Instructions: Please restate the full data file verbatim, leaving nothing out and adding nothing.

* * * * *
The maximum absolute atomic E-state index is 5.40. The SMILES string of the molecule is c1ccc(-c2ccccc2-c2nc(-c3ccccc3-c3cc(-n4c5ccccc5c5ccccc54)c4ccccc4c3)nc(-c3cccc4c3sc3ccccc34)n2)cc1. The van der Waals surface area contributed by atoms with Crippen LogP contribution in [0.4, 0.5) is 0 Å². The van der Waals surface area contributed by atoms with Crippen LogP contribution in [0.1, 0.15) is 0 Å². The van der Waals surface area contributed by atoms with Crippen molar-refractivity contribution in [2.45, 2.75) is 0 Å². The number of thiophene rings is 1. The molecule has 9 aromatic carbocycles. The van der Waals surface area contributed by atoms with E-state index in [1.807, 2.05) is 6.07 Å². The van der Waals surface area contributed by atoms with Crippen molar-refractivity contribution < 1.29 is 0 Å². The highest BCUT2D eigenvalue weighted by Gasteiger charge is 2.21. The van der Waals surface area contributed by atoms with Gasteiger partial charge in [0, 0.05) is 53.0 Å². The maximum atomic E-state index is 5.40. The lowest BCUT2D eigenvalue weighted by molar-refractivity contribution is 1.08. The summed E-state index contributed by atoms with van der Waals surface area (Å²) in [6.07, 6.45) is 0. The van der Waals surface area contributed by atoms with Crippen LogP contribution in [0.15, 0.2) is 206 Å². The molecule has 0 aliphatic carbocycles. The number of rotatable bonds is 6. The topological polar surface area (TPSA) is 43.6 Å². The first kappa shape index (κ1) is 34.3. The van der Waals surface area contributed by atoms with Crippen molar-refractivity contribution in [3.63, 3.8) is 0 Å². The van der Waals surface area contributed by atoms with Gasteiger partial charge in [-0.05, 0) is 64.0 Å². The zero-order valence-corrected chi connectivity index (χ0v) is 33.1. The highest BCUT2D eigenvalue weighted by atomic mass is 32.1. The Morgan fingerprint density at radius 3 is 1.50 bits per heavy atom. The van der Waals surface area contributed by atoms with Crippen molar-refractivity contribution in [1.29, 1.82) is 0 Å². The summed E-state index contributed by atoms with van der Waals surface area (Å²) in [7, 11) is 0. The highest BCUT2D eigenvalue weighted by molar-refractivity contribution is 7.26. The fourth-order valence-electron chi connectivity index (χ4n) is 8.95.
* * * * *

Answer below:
The maximum absolute atomic E-state index is 5.40. The SMILES string of the molecule is c1ccc(-c2ccccc2-c2nc(-c3ccccc3-c3cc(-n4c5ccccc5c5ccccc54)c4ccccc4c3)nc(-c3cccc4c3sc3ccccc34)n2)cc1. The van der Waals surface area contributed by atoms with Crippen LogP contribution in [0.4, 0.5) is 0 Å². The van der Waals surface area contributed by atoms with Crippen LogP contribution in [0.1, 0.15) is 0 Å². The van der Waals surface area contributed by atoms with Crippen molar-refractivity contribution in [2.45, 2.75) is 0 Å². The number of thiophene rings is 1. The molecule has 9 aromatic carbocycles. The van der Waals surface area contributed by atoms with E-state index in [1.807, 2.05) is 6.07 Å². The van der Waals surface area contributed by atoms with Crippen molar-refractivity contribution < 1.29 is 0 Å². The highest BCUT2D eigenvalue weighted by Gasteiger charge is 2.21. The van der Waals surface area contributed by atoms with Gasteiger partial charge in [0, 0.05) is 53.0 Å². The maximum atomic E-state index is 5.40. The lowest BCUT2D eigenvalue weighted by molar-refractivity contribution is 1.08. The summed E-state index contributed by atoms with van der Waals surface area (Å²) in [6.07, 6.45) is 0. The van der Waals surface area contributed by atoms with Crippen LogP contribution in [0.15, 0.2) is 206 Å². The molecule has 0 aliphatic carbocycles. The number of rotatable bonds is 6. The topological polar surface area (TPSA) is 43.6 Å². The first kappa shape index (κ1) is 34.3. The van der Waals surface area contributed by atoms with Crippen molar-refractivity contribution in [3.63, 3.8) is 0 Å². The van der Waals surface area contributed by atoms with Gasteiger partial charge in [-0.05, 0) is 64.0 Å². The zero-order valence-corrected chi connectivity index (χ0v) is 33.1. The highest BCUT2D eigenvalue weighted by atomic mass is 32.1. The Morgan fingerprint density at radius 3 is 1.50 bits per heavy atom. The van der Waals surface area contributed by atoms with Crippen molar-refractivity contribution in [1.29, 1.82) is 0 Å². The summed E-state index contributed by atoms with van der Waals surface area (Å²) in [7, 11) is 0. The highest BCUT2D eigenvalue weighted by molar-refractivity contribution is 7.26. The fourth-order valence-electron chi connectivity index (χ4n) is 8.95.